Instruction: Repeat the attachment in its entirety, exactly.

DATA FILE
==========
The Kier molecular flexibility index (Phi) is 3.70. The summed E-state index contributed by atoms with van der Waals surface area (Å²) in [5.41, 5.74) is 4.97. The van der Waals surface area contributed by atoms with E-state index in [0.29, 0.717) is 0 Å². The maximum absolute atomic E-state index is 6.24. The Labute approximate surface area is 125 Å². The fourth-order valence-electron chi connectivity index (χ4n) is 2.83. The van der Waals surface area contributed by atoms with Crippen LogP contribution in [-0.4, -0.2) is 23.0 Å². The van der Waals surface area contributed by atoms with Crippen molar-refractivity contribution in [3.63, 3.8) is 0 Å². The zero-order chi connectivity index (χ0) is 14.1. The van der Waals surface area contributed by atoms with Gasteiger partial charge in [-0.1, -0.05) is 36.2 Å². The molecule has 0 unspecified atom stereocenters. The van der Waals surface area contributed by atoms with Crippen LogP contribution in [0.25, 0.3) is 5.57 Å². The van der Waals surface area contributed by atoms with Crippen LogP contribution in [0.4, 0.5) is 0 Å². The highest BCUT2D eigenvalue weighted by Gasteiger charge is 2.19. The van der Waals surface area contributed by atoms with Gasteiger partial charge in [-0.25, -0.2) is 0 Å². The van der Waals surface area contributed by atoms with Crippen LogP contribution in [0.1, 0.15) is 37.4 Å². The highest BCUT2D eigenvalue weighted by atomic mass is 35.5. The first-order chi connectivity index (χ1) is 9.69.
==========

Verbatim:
The Kier molecular flexibility index (Phi) is 3.70. The summed E-state index contributed by atoms with van der Waals surface area (Å²) in [5.41, 5.74) is 4.97. The van der Waals surface area contributed by atoms with E-state index in [0.29, 0.717) is 0 Å². The maximum absolute atomic E-state index is 6.24. The Labute approximate surface area is 125 Å². The fourth-order valence-electron chi connectivity index (χ4n) is 2.83. The van der Waals surface area contributed by atoms with Crippen LogP contribution in [-0.4, -0.2) is 23.0 Å². The van der Waals surface area contributed by atoms with Crippen molar-refractivity contribution in [3.63, 3.8) is 0 Å². The zero-order chi connectivity index (χ0) is 14.1. The van der Waals surface area contributed by atoms with Gasteiger partial charge in [-0.1, -0.05) is 36.2 Å². The molecule has 0 unspecified atom stereocenters. The van der Waals surface area contributed by atoms with Crippen LogP contribution in [0.25, 0.3) is 5.57 Å². The van der Waals surface area contributed by atoms with Crippen LogP contribution in [0.4, 0.5) is 0 Å². The highest BCUT2D eigenvalue weighted by Gasteiger charge is 2.19. The van der Waals surface area contributed by atoms with Gasteiger partial charge in [-0.25, -0.2) is 0 Å². The van der Waals surface area contributed by atoms with Crippen LogP contribution in [0.1, 0.15) is 37.4 Å². The highest BCUT2D eigenvalue weighted by atomic mass is 35.5. The first-order chi connectivity index (χ1) is 9.69.